Friend, are you tired of fishing alone? Has the price you pay for bait and gas to get there got you down? Maybe you've told your whopping best stories to the same people so many times they're even smelling fishy to you?

If the answer to these questions is within casting distance of a yes, Fred and Dottie Waddle want you to write a $3 check, that's just 30 thin dimes, and become a full-fledged member of their Fishing Buddy Service.

"I guess we're like a computer dating service for fishermen, except we don't have a computer," says Fred Waddle, a 30-year-old Long Island fisherman and budding entrepreneur who guarantees he will match you with at least one angler in your area to truly call "buddy" within six months or he will refund your money.

"I don't send only one name. I send you maybe 10 to 12 names. If you wrote back to me and said of those 12 people, I didn't like them, I'd send you more," said Waddle in a Brooklyn accent that is 100 proof. "That could go on and on for years."

The Fishing Buddy Service was conceived more than three years ago by Waddle, who was disabled by a back injury he suffered at his job unloading freight trains.

"My wife said to me 'Why aren't you fishing?' I told her I wasn't feeling good enough to go by myself and I didn't have nobody to go with," said Waddle, who remembers that the next thought hit him like Edison's light bulb. "I said, 'I bet there are lots of people who have nobody.' "

Waddle invested some money in leaflets, bought ads in a few Long Island fishing papers, and began answering his mail. The service claims 300 members. Most are in the New York area. But Waddle has recently begun advertising nationally.

"It's not that big yet, but I think it's an excellent idea," said Waddle, who has discovered that not all his customers are looking for the same thing.

"We have one young lady, she's 33 years old and looking for a gentleman. She don't care if he smokes, but she don't want a gentleman who smokes cigars. We had some 60- and 70-year-old members looking to meet a female after their wife of 30 years just died.

"We get so many letters from retired people. Maybe one of their buddies died or moved to Florida. They're looking for somebody to take their place. Those letters really hurt you," said Waddle.

Most clients have less emotional needs. The owner of a motor writes to the service hoping to meet someone nearby who owns a motorless boat. The captain of a 49-foot fishing boat seeks a volunteer weekend crew.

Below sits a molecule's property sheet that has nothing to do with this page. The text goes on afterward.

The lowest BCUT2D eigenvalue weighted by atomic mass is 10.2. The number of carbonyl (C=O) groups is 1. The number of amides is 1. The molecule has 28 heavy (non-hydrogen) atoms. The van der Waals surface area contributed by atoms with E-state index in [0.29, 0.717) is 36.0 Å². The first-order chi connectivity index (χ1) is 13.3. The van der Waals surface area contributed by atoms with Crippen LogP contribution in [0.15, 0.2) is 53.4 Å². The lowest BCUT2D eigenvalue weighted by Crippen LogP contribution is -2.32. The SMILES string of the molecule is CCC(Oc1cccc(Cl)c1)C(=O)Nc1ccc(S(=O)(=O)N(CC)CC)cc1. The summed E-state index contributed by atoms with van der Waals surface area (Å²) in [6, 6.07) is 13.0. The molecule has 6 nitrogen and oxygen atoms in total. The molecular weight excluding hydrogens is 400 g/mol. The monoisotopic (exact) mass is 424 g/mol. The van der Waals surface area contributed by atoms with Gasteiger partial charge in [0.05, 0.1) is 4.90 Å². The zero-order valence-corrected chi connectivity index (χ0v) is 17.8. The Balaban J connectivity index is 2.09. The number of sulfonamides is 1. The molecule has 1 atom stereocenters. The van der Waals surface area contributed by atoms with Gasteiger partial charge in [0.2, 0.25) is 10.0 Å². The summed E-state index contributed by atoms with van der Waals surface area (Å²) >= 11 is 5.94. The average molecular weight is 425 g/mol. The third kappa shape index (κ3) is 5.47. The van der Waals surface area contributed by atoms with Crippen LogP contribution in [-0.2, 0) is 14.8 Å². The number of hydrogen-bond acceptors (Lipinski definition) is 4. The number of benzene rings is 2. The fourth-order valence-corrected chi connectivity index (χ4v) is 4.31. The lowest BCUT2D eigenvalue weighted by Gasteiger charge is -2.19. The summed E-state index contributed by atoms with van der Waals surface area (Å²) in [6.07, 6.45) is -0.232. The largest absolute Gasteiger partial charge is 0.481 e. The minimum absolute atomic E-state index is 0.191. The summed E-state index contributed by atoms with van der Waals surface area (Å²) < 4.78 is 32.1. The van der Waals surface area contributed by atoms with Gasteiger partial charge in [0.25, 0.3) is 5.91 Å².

"I'm not trying to sell anything," said Waddle. "For $3 I'm lucky if I cover postage. Some people write back to you a thousand times. Maybe if you make 40 cents, it's a lot. But the enjoyment for me is the letters you get. Since I can't work, I've got 24 hours a day on my hands."

There are also some fringe benefits to to his work.

"I've hooked up with some of the members," said Waddle. "I have a lot more people to fish with now."

There would seem to be little need for a service like Waddle's in an area like ours that has an abundance of fishing clubs and piscatorial societies. But some people are not club joiners. Others are adverse to paying dues. At least a few times a month I get a phone call from someone who begins by asking where the fish are biting and ends up asking where they are likely to find like-minded folks to fish with.

This is not an endorsement, but for more information you can write Fishing Buddy Service, P.O. Box 441, Mastic Beach, N.Y., 11951

On the subject of fishing, some bad news for trout may be good news for trout anglers.

This weekend, the Virginia Game Commission began stocking streams with 25,000 trout taken from state hatcheries. The unplanned stocking comes as a result of heat and drought conditions that have caused water temperatures in some hatcheries to reach levels that are fatal to trout.

Jack Hoffman of the Commission of Game and Inland Fisheries described the hatchery situation as "nearing emergency conditions" last week. Trout are being moved out of the hatcheries to make room for new shipments of trout eggs.

Streams in Dickenson, Highland, Bath, Smyth, Henry, Dickenson and Patrick counties are being stocked.